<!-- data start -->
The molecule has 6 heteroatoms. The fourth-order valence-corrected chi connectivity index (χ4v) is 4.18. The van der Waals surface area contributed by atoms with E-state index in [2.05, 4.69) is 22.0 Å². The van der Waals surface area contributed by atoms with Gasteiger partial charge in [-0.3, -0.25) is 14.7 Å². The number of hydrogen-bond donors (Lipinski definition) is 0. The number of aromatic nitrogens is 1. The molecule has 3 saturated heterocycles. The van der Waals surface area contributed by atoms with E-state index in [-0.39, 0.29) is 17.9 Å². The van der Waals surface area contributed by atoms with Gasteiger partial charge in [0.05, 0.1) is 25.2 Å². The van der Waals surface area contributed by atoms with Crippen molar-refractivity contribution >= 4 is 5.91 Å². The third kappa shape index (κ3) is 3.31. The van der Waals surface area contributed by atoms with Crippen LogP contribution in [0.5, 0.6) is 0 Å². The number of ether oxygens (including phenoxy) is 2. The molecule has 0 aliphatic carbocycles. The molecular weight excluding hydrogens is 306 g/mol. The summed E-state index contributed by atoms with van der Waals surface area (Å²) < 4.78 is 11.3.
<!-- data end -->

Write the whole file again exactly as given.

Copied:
The molecule has 6 heteroatoms. The fourth-order valence-corrected chi connectivity index (χ4v) is 4.18. The van der Waals surface area contributed by atoms with E-state index in [2.05, 4.69) is 22.0 Å². The van der Waals surface area contributed by atoms with Gasteiger partial charge in [-0.3, -0.25) is 14.7 Å². The number of hydrogen-bond donors (Lipinski definition) is 0. The number of aromatic nitrogens is 1. The molecule has 3 saturated heterocycles. The van der Waals surface area contributed by atoms with E-state index in [-0.39, 0.29) is 17.9 Å². The van der Waals surface area contributed by atoms with Gasteiger partial charge in [0.05, 0.1) is 25.2 Å². The van der Waals surface area contributed by atoms with Crippen molar-refractivity contribution >= 4 is 5.91 Å². The third kappa shape index (κ3) is 3.31. The van der Waals surface area contributed by atoms with Crippen LogP contribution in [0.5, 0.6) is 0 Å². The number of ether oxygens (including phenoxy) is 2. The molecule has 0 aliphatic carbocycles. The molecular weight excluding hydrogens is 306 g/mol. The summed E-state index contributed by atoms with van der Waals surface area (Å²) < 4.78 is 11.3.